31. During the Sprint “Sprint Masters” are responsible for keeping things organized and moving. Setup checklist (to make sure you don’t forget anything or anyone…) Identify and clarify customer needs (to define our goals) Establish design principles Ideation methods (and use a timer) Daily check lists (day-by-day goals and objectives + methods) Provide research templates and tips for non-researchers Surprise the team with a few breaks for fun and snacks and take them to dinner Daily email summary to the Sprint team
  32. Identify and define goals Get everyone pointed in the same direction. Stakeholder maps (“Who are ALL of the players in the system?”) Customer journeys / Journey maps Golden path / Happy path (and “supporting threads”) Gap analysis / Competitive analysis Future press release Future-mapping (“Where will we be in 1, 2, 5, 10 years?”) “I like ___ , I want ___ , I need ___ .” (Helps establish priorities.) “When I (situation), I want to (need), so that I can (goal).”
  33. Design Principles Principles guide how we generate, evaluate, prioritize, and select ideas. Easy Don’t make people think about how to control their fan. Convenient Allow people to effortlessly control their fans from anywhere. Informative People should understand what their fan can do and is doing. Effective People should feel cool and comfortable all the time. Considerate The fan should not interrupt, bother, or disturb people.
  34. Generating Ideas (to Diverge) There are many effective techniques for exploring possibilities. “How might we…” during the Lightning Talks and early in the Sprint Crazy 8s (5 min + 2 min + 1 min) Crazy 1 (5 min) 6 in 6 min Storyboarding Use your favorite methods and techniques for generating ideas.
  35. Let’s improve this thing! Generate ideas for the next generation of remote-controlled fans: Crazy 8s - fold a blank piece of paper to create eight drawing areas Quickly sketch ideas to improve or replace the: ● oscillating fan body ● control panel ● remote control unit
  37. Review Ideas (to Decide) Collaborate, consolidate, and extend the ideas then choose the best. Post and review the ideas Form clusters based on similarity and sequence Combine related ideas Supplement and extend the ideas Dot voting by the team to select the best Ideas lead to questions and more ideas, so repeat this process as needed.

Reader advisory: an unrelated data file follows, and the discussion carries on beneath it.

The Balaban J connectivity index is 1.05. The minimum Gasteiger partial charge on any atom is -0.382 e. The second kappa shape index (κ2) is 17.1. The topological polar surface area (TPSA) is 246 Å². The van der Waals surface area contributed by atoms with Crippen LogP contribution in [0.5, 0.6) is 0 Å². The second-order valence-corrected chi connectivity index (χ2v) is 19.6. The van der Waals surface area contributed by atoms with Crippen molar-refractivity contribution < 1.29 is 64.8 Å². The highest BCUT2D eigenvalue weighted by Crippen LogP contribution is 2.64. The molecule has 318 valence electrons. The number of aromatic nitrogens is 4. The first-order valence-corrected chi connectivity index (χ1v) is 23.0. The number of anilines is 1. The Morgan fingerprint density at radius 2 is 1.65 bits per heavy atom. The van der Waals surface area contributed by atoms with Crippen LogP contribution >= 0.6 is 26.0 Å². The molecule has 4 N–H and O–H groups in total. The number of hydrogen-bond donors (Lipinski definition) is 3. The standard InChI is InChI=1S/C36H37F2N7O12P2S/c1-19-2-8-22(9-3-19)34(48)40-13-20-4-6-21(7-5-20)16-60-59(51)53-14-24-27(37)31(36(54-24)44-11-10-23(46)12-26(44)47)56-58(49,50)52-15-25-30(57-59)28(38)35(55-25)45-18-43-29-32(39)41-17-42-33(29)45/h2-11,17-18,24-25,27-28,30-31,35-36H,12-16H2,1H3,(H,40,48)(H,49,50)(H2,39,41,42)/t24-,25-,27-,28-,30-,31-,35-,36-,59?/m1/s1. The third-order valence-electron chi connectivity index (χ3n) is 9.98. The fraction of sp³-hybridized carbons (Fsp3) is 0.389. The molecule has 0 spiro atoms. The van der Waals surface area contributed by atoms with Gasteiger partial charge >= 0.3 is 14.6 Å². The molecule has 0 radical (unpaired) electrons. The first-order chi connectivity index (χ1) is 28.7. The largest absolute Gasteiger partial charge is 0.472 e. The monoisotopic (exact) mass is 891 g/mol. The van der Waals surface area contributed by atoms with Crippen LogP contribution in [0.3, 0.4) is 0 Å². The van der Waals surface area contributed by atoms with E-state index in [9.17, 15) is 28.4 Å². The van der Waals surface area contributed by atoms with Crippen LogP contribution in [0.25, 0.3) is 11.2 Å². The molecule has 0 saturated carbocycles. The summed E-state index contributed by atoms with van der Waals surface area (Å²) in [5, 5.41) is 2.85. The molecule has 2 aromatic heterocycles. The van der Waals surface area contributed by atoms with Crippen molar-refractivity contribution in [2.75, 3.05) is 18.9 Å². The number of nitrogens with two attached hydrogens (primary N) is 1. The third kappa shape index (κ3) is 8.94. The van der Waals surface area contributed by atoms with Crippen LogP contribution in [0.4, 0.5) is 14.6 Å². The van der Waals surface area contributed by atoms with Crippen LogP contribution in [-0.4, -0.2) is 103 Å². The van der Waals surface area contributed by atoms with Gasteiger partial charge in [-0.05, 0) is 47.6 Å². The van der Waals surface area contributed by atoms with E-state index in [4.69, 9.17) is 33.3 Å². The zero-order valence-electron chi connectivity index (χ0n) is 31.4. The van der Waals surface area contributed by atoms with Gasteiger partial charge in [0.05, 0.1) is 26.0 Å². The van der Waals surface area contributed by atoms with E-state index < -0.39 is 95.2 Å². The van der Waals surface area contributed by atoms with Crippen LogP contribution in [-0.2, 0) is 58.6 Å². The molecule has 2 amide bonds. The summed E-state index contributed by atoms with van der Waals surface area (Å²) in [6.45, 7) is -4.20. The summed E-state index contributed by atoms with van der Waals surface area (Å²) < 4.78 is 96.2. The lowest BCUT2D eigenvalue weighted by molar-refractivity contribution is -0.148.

38. Assess Feasibility and Viability The Five Hats method helps identify the most feasible and viable ideas: Technical feasibility How might this be done? User advocate Is this good for users? Idea generator Are there more ideas? Add and extend! Optimist Encourage the team and add a sense of possibility. True pessimist Be a constructive critic (not critically destructive) Ideas lead to questions and more ideas, so repeat this process as needed.
  39. Design and Prototype Take the best ideas and validate them with real customers. Prototypes have varying levels of fidelity: Sketches Wireframes / mocks / comps Paper prototypes Click-throughs Partial or full code-based Improve and iterate the ideas based on user feedback and performance.
  40. High-Level Sprint Process
  41. Communicating Outcomes Share the solutions and get them into production
  42. After the Sprint The ideas and solutions must be shared, and product plans must be made. Send plan and schedule for communicating results to all Sprint participants Share concepts, designs, prototypes, and research results with stakeholders Create a Sprint Outcomes deck that can be easily shared by stakeholders Survey Sprint participants to assess satisfaction and efficacy Archive the Sprint ideas and outcomes for future reference Plan follow-up Sprint(s) to pursue additional ideas and opportunities? Track and measure performance of new products, features, and/or services
  43. Q&A Questions about running your own Design Sprints?
  44. Thanks! Let me know how Design Sprints work for you. David M. Hogue, Ph.D. @DaveHogue